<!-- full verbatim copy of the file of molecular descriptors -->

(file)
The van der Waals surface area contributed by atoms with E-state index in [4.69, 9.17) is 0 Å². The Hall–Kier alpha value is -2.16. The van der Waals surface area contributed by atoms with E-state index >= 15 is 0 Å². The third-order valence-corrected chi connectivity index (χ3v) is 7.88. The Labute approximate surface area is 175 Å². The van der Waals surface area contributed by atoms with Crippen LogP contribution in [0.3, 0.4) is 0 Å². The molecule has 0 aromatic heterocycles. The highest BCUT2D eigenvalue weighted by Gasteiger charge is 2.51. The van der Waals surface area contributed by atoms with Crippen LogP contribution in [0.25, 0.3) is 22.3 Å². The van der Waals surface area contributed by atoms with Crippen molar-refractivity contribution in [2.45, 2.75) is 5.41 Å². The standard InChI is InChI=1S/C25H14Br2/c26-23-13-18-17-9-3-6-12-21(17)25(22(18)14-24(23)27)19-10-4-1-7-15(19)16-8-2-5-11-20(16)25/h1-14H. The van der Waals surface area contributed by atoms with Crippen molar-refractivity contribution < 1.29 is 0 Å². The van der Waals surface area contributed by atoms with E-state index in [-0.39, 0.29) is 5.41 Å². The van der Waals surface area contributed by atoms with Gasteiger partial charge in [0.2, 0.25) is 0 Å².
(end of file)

The van der Waals surface area contributed by atoms with E-state index in [4.69, 9.17) is 0 Å². The Hall–Kier alpha value is -2.16. The van der Waals surface area contributed by atoms with E-state index >= 15 is 0 Å². The third-order valence-corrected chi connectivity index (χ3v) is 7.88. The Labute approximate surface area is 175 Å². The van der Waals surface area contributed by atoms with Crippen LogP contribution in [0.3, 0.4) is 0 Å². The molecule has 0 aromatic heterocycles. The highest BCUT2D eigenvalue weighted by Gasteiger charge is 2.51. The van der Waals surface area contributed by atoms with Crippen LogP contribution in [0.25, 0.3) is 22.3 Å². The van der Waals surface area contributed by atoms with Crippen molar-refractivity contribution in [2.45, 2.75) is 5.41 Å². The standard InChI is InChI=1S/C25H14Br2/c26-23-13-18-17-9-3-6-12-21(17)25(22(18)14-24(23)27)19-10-4-1-7-15(19)16-8-2-5-11-20(16)25/h1-14H. The van der Waals surface area contributed by atoms with Crippen molar-refractivity contribution < 1.29 is 0 Å². The van der Waals surface area contributed by atoms with E-state index in [-0.39, 0.29) is 5.41 Å². The van der Waals surface area contributed by atoms with Gasteiger partial charge in [0.2, 0.25) is 0 Å².